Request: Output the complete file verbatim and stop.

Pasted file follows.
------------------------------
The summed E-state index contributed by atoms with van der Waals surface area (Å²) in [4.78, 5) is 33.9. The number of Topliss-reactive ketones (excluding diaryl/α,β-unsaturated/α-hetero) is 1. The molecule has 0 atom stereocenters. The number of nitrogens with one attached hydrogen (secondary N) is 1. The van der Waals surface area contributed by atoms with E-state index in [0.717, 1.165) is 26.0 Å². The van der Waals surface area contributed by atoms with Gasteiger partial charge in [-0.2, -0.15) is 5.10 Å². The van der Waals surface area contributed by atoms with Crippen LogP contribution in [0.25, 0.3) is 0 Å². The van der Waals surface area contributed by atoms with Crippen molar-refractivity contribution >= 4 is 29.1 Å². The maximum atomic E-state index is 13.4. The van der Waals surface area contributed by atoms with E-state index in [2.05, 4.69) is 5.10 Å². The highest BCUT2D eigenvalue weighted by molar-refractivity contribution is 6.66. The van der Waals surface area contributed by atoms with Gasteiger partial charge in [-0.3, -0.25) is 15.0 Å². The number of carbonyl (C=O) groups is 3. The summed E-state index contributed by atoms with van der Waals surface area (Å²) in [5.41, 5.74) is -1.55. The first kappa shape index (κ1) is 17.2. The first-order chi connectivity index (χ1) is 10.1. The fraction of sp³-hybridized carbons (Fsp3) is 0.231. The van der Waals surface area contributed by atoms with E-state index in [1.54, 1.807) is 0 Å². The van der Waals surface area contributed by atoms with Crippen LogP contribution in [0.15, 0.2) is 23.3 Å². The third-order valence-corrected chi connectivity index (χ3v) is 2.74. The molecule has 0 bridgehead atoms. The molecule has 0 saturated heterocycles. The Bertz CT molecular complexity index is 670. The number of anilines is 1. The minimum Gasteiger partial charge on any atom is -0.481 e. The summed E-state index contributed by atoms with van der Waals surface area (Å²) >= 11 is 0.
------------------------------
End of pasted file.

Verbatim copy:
The summed E-state index contributed by atoms with van der Waals surface area (Å²) in [4.78, 5) is 33.9. The number of Topliss-reactive ketones (excluding diaryl/α,β-unsaturated/α-hetero) is 1. The molecule has 0 atom stereocenters. The number of nitrogens with one attached hydrogen (secondary N) is 1. The van der Waals surface area contributed by atoms with E-state index in [0.717, 1.165) is 26.0 Å². The van der Waals surface area contributed by atoms with Gasteiger partial charge in [-0.2, -0.15) is 5.10 Å². The van der Waals surface area contributed by atoms with Crippen LogP contribution in [0.25, 0.3) is 0 Å². The van der Waals surface area contributed by atoms with Crippen molar-refractivity contribution >= 4 is 29.1 Å². The maximum atomic E-state index is 13.4. The van der Waals surface area contributed by atoms with E-state index in [2.05, 4.69) is 5.10 Å². The highest BCUT2D eigenvalue weighted by molar-refractivity contribution is 6.66. The van der Waals surface area contributed by atoms with Gasteiger partial charge in [-0.3, -0.25) is 15.0 Å². The number of carbonyl (C=O) groups is 3. The summed E-state index contributed by atoms with van der Waals surface area (Å²) in [5.41, 5.74) is -1.55. The first kappa shape index (κ1) is 17.2. The first-order chi connectivity index (χ1) is 10.1. The fraction of sp³-hybridized carbons (Fsp3) is 0.231. The van der Waals surface area contributed by atoms with E-state index in [1.54, 1.807) is 0 Å². The van der Waals surface area contributed by atoms with Crippen LogP contribution in [0.15, 0.2) is 23.3 Å². The third-order valence-corrected chi connectivity index (χ3v) is 2.74. The molecule has 0 bridgehead atoms. The molecule has 0 saturated heterocycles. The Bertz CT molecular complexity index is 670. The number of anilines is 1. The minimum Gasteiger partial charge on any atom is -0.481 e. The summed E-state index contributed by atoms with van der Waals surface area (Å²) >= 11 is 0.